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How to Overcome Perfectionism: 6 Powerful Habits

How to Overcome Perfectionism: 6 Powerful Habits

“Certain flaws are necessary for the whole. It would seem strange if old friends lacked certain quirks.”
Johann Wolfgang Von Goethe

“People throw away what they could have by insisting on perfection, which they cannot have, and looking for it where they will never find it.”
Edith Schaeffer

One of the most common challenges that people email me about – and I myself have had quite a bit of trouble with – is perfectionism.

It’s an issue that can hold you back in life. Not only from achieving and finishing what you want.

But sometimes from even getting started. While at the same time draining your self-esteem and getting you stuck in a negative spiral where it can become harder and harder to start moving forward.

So today I’d like to share 6 things that have helped me – and still helps me to this day – with this destructive and distracting thought habit.

1. Go for good enough.

Aiming for perfection usually winds up in a project or something else never being finished. So go for good enough instead.

Don’t use it as an excuse to slack off. But simply realize that there is something called good enough and when you are there then you are finished with whatever you are doing.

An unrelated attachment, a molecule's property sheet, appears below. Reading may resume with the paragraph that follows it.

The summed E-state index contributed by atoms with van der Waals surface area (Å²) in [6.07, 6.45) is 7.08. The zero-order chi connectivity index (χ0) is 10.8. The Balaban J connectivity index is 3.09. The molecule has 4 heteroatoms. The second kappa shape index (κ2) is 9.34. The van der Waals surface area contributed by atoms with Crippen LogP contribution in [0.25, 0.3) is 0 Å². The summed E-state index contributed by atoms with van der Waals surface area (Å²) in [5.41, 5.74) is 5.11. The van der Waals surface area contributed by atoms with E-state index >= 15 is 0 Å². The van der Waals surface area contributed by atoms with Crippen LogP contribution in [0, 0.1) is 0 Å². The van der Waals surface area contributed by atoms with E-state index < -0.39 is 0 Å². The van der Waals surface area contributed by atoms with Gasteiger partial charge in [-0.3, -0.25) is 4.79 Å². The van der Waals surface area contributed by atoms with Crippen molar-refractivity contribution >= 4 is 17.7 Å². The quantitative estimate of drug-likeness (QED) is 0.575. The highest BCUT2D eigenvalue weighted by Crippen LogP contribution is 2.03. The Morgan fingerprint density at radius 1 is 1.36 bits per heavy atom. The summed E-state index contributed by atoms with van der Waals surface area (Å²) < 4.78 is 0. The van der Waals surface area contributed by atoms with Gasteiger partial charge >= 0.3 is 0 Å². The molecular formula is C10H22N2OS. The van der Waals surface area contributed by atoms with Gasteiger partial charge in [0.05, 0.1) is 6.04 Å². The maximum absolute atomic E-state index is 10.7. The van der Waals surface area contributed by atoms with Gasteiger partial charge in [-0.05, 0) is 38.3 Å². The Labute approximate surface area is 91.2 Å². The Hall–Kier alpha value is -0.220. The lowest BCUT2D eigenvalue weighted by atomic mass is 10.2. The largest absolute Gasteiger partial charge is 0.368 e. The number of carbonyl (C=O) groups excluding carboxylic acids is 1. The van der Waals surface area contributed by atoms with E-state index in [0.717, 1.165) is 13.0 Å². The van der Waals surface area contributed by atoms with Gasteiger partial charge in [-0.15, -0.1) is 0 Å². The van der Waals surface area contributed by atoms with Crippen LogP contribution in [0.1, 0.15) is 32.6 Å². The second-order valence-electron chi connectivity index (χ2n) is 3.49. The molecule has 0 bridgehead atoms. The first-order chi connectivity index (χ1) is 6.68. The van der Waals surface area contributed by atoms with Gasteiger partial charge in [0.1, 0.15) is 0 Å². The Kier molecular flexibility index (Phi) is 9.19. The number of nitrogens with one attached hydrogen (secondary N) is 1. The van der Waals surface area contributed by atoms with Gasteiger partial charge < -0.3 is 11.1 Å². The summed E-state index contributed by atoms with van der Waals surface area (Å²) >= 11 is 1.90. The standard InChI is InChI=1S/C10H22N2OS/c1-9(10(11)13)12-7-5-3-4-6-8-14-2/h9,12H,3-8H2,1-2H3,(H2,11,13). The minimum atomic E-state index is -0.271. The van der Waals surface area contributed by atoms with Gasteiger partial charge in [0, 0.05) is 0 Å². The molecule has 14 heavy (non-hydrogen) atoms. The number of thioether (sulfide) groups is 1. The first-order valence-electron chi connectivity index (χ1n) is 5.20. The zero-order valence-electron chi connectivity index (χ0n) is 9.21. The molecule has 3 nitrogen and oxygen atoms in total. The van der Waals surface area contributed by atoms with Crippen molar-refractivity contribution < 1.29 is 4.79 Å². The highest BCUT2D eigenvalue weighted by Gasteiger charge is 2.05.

So find a balance for yourself where you do good work and don’t slack off but at the same time don’t get lost in trying to improve and polish something too much.

How to find that balance? I have found my own balance through trial and error and experience.

2. Realize that you hurt yourself and the people around you by buying into myths of perfection.

By watching too many movies, listening to too many songs and just taking in what the world is telling you it is very easy to be lulled into dreams of perfection. It sounds so good and wonderful and you want it.

But in real life it clashes with reality and tends to:

  • Cause much suffering and stress within you and in the people around you.
  • Harm or possibly lead you to end relationships, jobs, projects etc. just because your expectations are out of this world.

I find it very helpful to remind myself of these simple facts.

Whenever I get lost in a perfectionist headspace I remind myself that it will cause me and my world harm. And so it become easier to switch my focus and thoughts because I want to avoid making destructive choices and avoid causing myself and the people closest to me unnecessary pain.

3. Accept that you are human and so are everyone else.

Set human standards for everyone and accept that life is like that.

Everything and everyone has flaws and things don’t always go as planned. You can still improve things but they will never be perfect.

And realize that you won’t be rejected if things or you aren’t perfect. At least not by reasonably well-balanced human beings, like most people actually are in reality.

4. Compare yourself to yourself.

Comparing yourself to other people on a regular basis can easily lead to feeling inferior. There will always be a lot of people ahead of you in any area of life.

So compare yourself to yourself…

  • See your improvement, see how far you have come.